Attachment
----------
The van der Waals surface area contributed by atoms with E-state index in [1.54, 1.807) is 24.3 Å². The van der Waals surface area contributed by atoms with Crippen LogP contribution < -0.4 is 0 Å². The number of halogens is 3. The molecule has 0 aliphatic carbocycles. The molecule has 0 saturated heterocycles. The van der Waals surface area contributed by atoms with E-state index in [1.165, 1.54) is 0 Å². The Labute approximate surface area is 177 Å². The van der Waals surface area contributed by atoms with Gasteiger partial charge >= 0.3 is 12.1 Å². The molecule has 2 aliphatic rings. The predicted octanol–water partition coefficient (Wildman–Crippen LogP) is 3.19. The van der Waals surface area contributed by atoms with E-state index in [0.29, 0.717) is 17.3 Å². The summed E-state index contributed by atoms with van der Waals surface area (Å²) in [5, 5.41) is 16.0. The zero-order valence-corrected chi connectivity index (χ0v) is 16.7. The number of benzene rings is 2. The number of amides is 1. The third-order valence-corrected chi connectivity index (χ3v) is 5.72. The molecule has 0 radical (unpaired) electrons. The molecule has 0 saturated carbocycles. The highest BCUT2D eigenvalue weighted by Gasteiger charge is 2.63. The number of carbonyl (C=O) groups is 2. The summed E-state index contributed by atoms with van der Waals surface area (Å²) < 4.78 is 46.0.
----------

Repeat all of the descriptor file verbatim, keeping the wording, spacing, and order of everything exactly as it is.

The van der Waals surface area contributed by atoms with E-state index in [1.54, 1.807) is 24.3 Å². The van der Waals surface area contributed by atoms with Crippen LogP contribution < -0.4 is 0 Å². The number of halogens is 3. The molecule has 0 aliphatic carbocycles. The molecule has 0 saturated heterocycles. The van der Waals surface area contributed by atoms with E-state index in [1.165, 1.54) is 0 Å². The Labute approximate surface area is 177 Å². The van der Waals surface area contributed by atoms with Gasteiger partial charge >= 0.3 is 12.1 Å². The molecule has 2 aliphatic rings. The predicted octanol–water partition coefficient (Wildman–Crippen LogP) is 3.19. The van der Waals surface area contributed by atoms with E-state index in [0.29, 0.717) is 17.3 Å². The summed E-state index contributed by atoms with van der Waals surface area (Å²) in [5, 5.41) is 16.0. The zero-order valence-corrected chi connectivity index (χ0v) is 16.7. The number of benzene rings is 2. The number of amides is 1. The third-order valence-corrected chi connectivity index (χ3v) is 5.72. The molecule has 0 radical (unpaired) electrons. The molecule has 0 saturated carbocycles. The highest BCUT2D eigenvalue weighted by Gasteiger charge is 2.63. The number of carbonyl (C=O) groups is 2. The summed E-state index contributed by atoms with van der Waals surface area (Å²) < 4.78 is 46.0.